Weddings as we know them are up in the air for the foreseeable future.
Between stay-at-home orders, social distancing guidelines, financial hardships, fears about traveling and venue closures, many engaged couples will have to adjust their original wedding plans — and that may include cutting down their guest lists.
Under normal circumstances, it would be in very poor taste to uninvite a wedding guest after they’ve already received a save-the-date or invitation. But we’re not dealing with normal circumstances.
“I couldn’t have ever imagined myself giving a blessing for a couple to uninvite already invited wedding guests, and yet here we are in uncharted territory,” etiquette columnist Thomas P. Farley, also known as Mister Manners, told HuffPost. “Etiquette is adapting to meet many scenarios we could not have envisioned at the beginning of the year, and this is surely one of them.”
Think you may need to downsize your guest list in light of the pandemic? Communicating this information to invited guests in a thoughtful, tactful manner should cushion the blow. Here’s how to do just that, according to etiquette experts.
Be honest but compassionate in your delivery.
Let them know it was a difficult decision to make. After careful consideration of all your options, this seemed like the best way to protect your loved ones’ health and safety.
“All uninvited guests should be reassured that the decision to pare down the guest list was made after great deliberation and surely many sleepless nights,” Farley said. “But the choice was made to ensure the couple’s big day was not a factor in anyone’s becoming sick.”
Keep your explanation brief. Sure, there may be additional reasons that factored into your decision, but you don’t need to list them all.
“For example, the couple’s suddenly altered finances are no longer able to sustain the big wedding they imagined,” Farley said. “I would focus on the health of the guests as the primary reason for the change, which most everyone will understand and appreciate without further elaboration.”
In fact, you might be surprised by how many people will not only understand, but may actually be relieved, said etiquette expert Diane Gottsman, author of “Modern Etiquette for a Better Life” and founder of The Protocol School of Texas.
“They might have had difficulty traveling to your wedding from out of state,” she said. “Or they could be going through similar situations of their own financially.”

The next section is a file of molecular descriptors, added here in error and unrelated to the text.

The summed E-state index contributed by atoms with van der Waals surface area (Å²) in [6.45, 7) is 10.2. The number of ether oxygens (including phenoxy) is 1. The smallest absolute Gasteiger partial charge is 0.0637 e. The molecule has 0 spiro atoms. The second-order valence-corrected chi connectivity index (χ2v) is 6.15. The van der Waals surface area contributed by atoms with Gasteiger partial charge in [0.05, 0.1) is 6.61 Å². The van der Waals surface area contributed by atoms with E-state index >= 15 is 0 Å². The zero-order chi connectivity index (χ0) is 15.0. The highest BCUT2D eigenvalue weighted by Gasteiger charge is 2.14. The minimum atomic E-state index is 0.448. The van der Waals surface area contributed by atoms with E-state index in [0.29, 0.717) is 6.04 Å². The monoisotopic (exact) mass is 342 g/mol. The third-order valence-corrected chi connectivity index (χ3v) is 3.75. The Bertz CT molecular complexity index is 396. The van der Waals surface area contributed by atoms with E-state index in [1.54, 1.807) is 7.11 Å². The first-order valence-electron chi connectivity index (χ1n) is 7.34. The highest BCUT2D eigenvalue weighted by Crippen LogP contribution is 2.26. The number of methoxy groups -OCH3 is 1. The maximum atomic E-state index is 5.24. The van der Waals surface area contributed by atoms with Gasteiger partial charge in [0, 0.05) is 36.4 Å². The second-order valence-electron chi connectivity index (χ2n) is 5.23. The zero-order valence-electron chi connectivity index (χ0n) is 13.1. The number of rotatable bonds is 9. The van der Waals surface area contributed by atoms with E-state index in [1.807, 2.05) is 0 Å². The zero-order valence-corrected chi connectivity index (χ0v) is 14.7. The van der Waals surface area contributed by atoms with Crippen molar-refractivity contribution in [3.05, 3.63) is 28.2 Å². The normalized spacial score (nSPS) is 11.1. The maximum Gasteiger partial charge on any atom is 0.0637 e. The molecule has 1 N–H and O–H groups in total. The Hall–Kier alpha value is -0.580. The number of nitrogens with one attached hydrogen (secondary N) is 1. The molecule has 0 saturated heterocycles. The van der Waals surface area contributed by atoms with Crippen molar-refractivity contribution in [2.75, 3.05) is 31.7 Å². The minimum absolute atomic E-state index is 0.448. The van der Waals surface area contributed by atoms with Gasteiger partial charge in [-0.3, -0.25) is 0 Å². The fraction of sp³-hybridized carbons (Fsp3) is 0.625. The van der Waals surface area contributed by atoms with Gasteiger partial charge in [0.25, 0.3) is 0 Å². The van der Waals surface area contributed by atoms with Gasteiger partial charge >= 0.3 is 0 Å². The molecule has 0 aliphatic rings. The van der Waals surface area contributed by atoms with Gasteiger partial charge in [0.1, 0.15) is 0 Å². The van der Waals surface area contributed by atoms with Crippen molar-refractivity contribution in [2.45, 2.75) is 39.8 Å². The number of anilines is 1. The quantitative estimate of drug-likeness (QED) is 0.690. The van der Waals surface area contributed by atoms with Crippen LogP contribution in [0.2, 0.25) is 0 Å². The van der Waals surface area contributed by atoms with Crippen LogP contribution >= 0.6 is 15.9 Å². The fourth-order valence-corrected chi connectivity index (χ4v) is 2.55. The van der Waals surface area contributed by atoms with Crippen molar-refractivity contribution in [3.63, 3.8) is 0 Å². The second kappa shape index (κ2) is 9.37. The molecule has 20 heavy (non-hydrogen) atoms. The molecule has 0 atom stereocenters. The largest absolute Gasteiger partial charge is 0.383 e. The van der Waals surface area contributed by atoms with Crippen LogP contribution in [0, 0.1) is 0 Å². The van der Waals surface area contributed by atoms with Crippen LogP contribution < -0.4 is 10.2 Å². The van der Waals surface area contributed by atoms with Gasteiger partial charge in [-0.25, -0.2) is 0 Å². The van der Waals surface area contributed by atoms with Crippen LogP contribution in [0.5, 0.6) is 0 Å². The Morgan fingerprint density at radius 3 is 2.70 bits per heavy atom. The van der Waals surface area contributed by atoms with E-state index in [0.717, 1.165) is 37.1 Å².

Keep it fair.
Create an across-the-board rule for how you’re reducing the guest list — like keeping it to just immediate family and the bridal party, for example. That way uninvited guests won’t take your decision personally.
“It’s essential that no couple use the pandemic as a rationale for knocking merely a few select names from a list,” Farley said. “There must be a rhyme and reason to the paring down, applied universally, so there are no hurt feelings.”
Let guests know as soon as you’re able.
It’s the courteous thing to do. This is especially important for summer weddings that are right around the corner and upcoming destination weddings where guests will need more advanced notice to cancel flights and accommodations.
“With so many unknowns right now and with opening dates different from state to state and municipality to municipality, no one has a cryrstal ball,” Farley said. “But obviously this cannot be a game-day decision.”
If you have a destination wedding planned for the summer, alert guests of any changes to your original plans ASAP, if you haven’t already. For weddings later this year, Farley suggested sending an email to all guests (bcc’d, of course) to tell them you’ll be updating your wedding website with any new information as it comes. You may also want to suggest that guests hold off on booking any nonrefundable travel reservations for the time being.
“The couple should also agree upon a deadline by which they will be making their final decision,” Farley said. “Let guests know what that deadline is, so they can anticipate and plan accordingly.”
Share the news in a phone call.
Gottsman recommends picking up the phone to reach out to those guests you will unfortunately no longer be able to accommodate.
“A personal touch is uncomfortable yet most appropriate,” she said. “Sending an email is another option, but should be followed up with a call.”
Farley offered another idea: Make a video explaining your need to hold a much smaller celebration than you had initially planned. Then post it to your wedding website and email the link to all of your guests (again, bcc’d) with a thoughtful message. Over the following weeks, make it a point to reach out to each uninvited guest, couple or family individually, if possible.
“I couldn’t have ever imagined myself giving a blessing for a couple to uninvite already invited wedding guests, and yet here we are in uncharted territory.”
“Contact them by phone or video to say hello, affirm how much they mean to you and to see how they are themselves doing during this period of pandemic,” Farley said. ”Let them know if you’ll be livestreaming the wedding and express your hope that they’ll tune in at that time.”
Watching you say “I do” on a computer screen won’t be the same as having these loved ones attend in person. But at least they’ll feel like they were part of the day in some way.
And if you intend to throw a larger celebration down the road, let these guests know you’d love for them to be there.
“If you plan any sort of party when it is safe to do so, be certain to mention that also and that they will most certainly be on that list,” Farley said.
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